Erdogan Seeking 'New Beginning' With US After Trump's Decision to Arm Kurds

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Trump is to welcome President Recep Tayyip Erdogan on an official visit to the USA on May 16.

The US and Russian Federation are located geographically far away from the threats coming from north Syria and therefore, their actions will differ from the ones undertaken by Turkey, President Recep Tayyip Erdoğan has said.

Turkey has been angered by a USA decision to provide arms to Syrian Kurdish fighters that it considers terrorists. Turkey's concerns in regards to the empowerment of a terrorist network along its border were not heeded by the US administration.

This comes three days after President Trump approved a plan to arm Syrian Kurds so they can participate in the battle to retake Syria's northern province of Raqqa from the Islamic State (IS) group.

Mattis acknowledged concerns of the Turkish government in Ankara that weapons could end up in the hands of the Kurdish militants in Turkey, known as the Kurdistan Workers' Party, or the PKK. Two days ago, Erdogan said: "We want to believe that our allies will prefer to side with us, not with a terrorist organization", while Prime Minister Binali Yildirim told reporters the US' failure to consider Turkey's interests "will surely have consequences and will yield a negative result for the U.S. as well".

The talks lasted for about half an hour and became the highest level contacts between the two countries since Washington announced its plans to provide arms to the US -backed Syrian Kurds, also known as the YPG.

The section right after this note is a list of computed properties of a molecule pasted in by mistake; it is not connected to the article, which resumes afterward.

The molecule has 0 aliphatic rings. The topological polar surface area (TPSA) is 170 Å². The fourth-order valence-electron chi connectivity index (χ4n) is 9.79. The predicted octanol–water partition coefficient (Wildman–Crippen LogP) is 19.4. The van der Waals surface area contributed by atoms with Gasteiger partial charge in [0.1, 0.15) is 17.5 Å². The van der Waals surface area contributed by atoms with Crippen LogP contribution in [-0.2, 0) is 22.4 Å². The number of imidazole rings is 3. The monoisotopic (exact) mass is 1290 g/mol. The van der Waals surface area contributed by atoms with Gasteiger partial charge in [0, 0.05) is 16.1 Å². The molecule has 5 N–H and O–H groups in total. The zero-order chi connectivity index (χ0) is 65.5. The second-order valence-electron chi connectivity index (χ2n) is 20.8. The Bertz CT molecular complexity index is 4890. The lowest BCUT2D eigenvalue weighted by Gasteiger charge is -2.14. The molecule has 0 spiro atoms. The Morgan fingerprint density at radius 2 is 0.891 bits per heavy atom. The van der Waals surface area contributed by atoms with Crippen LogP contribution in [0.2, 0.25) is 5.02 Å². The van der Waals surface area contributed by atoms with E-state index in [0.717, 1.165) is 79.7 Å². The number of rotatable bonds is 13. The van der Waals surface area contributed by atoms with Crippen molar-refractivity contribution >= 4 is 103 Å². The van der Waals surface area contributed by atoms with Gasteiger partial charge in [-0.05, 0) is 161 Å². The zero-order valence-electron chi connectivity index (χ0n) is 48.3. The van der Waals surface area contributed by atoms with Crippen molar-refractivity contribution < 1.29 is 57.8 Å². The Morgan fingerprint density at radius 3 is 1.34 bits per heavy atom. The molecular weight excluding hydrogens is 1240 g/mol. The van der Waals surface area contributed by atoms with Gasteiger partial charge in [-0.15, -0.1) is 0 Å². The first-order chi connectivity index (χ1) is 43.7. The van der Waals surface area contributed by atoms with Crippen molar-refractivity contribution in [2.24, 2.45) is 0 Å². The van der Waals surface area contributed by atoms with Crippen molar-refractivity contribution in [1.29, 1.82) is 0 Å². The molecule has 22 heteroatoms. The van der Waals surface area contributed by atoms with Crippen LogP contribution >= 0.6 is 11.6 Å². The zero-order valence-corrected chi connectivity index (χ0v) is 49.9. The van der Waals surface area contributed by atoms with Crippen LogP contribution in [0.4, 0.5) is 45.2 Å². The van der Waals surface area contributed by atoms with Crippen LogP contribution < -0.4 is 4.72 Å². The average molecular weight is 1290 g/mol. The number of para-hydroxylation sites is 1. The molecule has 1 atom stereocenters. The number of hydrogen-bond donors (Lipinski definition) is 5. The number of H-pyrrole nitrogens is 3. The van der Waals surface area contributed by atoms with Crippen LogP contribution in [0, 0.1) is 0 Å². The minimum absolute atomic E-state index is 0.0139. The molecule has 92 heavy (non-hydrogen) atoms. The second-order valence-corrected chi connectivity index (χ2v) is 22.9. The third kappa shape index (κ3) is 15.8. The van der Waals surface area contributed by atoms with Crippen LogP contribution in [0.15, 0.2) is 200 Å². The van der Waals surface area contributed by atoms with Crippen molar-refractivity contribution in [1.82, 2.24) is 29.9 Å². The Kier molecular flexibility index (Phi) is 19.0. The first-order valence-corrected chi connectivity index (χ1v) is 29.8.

"I hope that during the meeting of our president next week with President Donald Trump this issue will be changed to a positive trajectory". Following the attacks, Russian Federation and the United States took steps to avoid further such Turkish actions by showing their presence in Tel Abyad and Afrin, respectively.

In Thursday's talks with Trump's Defense Secretary Jim Mattis, Yildirim said he had been assured the U.S. Treasury would start tracking the financial flows of the PKK.

Turkey's direct military participation in Syria, "Operation Euphrates Shield", has produced mixed results in the fight against ISIS, although that may be because Turkey's actual objective was to counter Kurdish influence. Additionally, a video of USA military vehicles seen during a funeral ceremony organized for the people killed in the Turkish airstrikes brought irritation in Ankara (YouTube, April 30). The American government sees it as a secular-minded and valued ally in the fight against ISIL. He was, however, doubtful that Turkey would go as far as denying the U.S. access to an airbase in southeastern Turkey which it uses in the fight against IS. "We don't find it suitable at all for the United States to stand side by side with a terrorist organisation and a terrorist organisation to stand by the U.S", he said on Friday. Last month, Turkish airstrikes hit Kurdish targets in Syria and Iraq, killing 20 YPG fighters at their Syrian headquarters on Qerecox Mountain and five Kurdish Peshmerga fighters in Iraq.

Mattis said he was optimistic that Washington and Ankara would work through tensions. "Turkey knows that the US position is serious". "Unless provided with extensive assurances or compromises, a robust and credible deal, Turkey will respond very harshly". Turkey's prime minister, Binali Yildirim, warned Wednesday that tighter US ties with the YPG could lead to an unspecified "negative result".

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